Government urges employers to pay ‘full wages’ to assist response

Donohoe says plea is supported by ‘very significant’ public funds to tackle coronavirus crisis

Ministers Paschal Donohoe and Heather Humphreys ask employers to continue to pay workers full wages, while supported by "very significant" public funds to tackle coronavirus crisis.

 

The Government is asking employers to continue to pay workers full wages if they have to stay at home from work due to the coronavirus.

Minster for Finance Paschal Donohoe said: “We recognise that for many workers within our country, taking this decision is one that does have financial consequences and we want to ensure that measures are in place that minimize financial concerns as employees and as employers make decisions in relation to their own health.”

He said the Government had already announced significant changes to sick pay and Minister for Jobs Heather Humphreys also said employers could make up the difference between the State sick pay and an employee’s full pay.

Earlier this week, it was announced that the the personal rate of Illness Benefit will increase from €203 to €305 per week for up to two weeks if some are medically required to self-isolate, or for the duration of medically-certified absence from work with a Covid-19 diagnosis. This payment kicks in from the first day of absence due to illness.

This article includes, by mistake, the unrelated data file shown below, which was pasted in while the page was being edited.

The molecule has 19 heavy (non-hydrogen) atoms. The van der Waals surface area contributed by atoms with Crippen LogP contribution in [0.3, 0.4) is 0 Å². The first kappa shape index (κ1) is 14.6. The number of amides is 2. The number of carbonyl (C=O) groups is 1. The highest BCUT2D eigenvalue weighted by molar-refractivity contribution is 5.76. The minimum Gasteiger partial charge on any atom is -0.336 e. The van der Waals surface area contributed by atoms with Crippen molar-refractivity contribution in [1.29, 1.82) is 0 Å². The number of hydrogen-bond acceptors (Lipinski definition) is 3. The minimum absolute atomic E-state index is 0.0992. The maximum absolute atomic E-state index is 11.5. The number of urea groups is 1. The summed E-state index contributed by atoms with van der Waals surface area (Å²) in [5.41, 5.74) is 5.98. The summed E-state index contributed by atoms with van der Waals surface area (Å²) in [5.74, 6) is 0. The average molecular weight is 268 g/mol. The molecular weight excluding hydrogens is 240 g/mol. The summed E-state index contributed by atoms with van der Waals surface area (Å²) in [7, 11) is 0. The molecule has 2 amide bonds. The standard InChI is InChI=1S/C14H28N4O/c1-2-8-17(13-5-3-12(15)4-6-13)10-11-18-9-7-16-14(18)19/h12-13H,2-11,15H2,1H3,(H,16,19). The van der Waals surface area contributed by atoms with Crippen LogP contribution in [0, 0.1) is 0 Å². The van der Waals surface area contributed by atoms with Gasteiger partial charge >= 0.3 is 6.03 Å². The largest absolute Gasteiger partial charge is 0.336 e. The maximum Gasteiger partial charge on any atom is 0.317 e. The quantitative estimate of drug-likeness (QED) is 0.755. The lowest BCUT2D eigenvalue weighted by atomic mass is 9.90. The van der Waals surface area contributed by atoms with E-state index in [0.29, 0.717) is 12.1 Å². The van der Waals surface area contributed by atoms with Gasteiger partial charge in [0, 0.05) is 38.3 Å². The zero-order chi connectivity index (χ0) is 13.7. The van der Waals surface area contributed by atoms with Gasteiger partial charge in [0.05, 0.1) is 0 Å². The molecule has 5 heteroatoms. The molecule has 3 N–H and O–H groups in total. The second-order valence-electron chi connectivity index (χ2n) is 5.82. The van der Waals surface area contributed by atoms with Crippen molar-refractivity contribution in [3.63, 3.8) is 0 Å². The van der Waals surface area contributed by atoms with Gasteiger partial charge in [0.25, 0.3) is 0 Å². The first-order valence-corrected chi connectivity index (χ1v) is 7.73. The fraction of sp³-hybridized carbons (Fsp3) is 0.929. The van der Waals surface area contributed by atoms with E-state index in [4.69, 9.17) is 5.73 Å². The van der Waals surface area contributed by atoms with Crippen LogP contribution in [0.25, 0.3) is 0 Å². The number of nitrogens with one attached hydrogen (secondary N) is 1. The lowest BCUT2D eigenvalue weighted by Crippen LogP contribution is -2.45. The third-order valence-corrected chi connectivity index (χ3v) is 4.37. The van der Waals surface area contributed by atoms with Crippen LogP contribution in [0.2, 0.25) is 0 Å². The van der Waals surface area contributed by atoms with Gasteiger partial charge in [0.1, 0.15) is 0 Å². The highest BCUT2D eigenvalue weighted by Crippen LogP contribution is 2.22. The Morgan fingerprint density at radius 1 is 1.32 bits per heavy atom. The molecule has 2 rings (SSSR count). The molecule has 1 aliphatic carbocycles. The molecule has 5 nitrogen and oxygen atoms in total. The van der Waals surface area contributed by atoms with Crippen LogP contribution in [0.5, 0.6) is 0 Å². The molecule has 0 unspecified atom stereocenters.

Speaking on Wednesday, Mr Donohoe said: “We are joining with employers and with unions today in calling on all employers who do have employees who make the decision that they do need to go into a period of isolation to continue to pay them as normal.

“We recognise for some employers this may well be a challenge but the Government on Monday made a very significant decision in relation to the release and use of the money of the taxpayer. We did this for public health reasons.”

Mr Donohoe reiterated the public health advice was against closing schools, or further scaling back economic and social activity, at this point.

“As a parent and as a member of Government I want to confirm two things - no such decision re school closures has been made. This will be reviewed very regularly because we could well get to a phase in handling and trying to protect our country from the spread of this virus, that this is the right thing to do. But we’re not there now.”

He said Minister for Education Joe McHugh was planning to meet meet all involved in the sector, including representative bodies “so everybody is aware what is happening, and if we do get to a decision that we are advised that this necessary on public health grounds, we will do two things for the country at that point”.

Mr Donohoe was asked on RTÉ’s News at One what advice he would give to schools which had booked trips for pupils to Italy in April after the travel advisory ran out. Schools have expressed concern that they would not be able to reclaim losses from cancelling unless the travel ban is extended into the relevant period.

Mr Donohoe said: “The Department of Foreign Affairs will continue to keep its review for particular countries such as Italy under review, if the guidance from the Department of Foreign Affairs is that non essential travel should not happen or indeed no travel at all, then schools need to recognise that and make a decision based on that information.

“What I am increasingly conscious of, and I am getting feedback on this, is some of the insurance consequences of this, what this might mean for individual schools, I’ll certainly raise this and see if there’s any way of recognising this via our insurance companies.”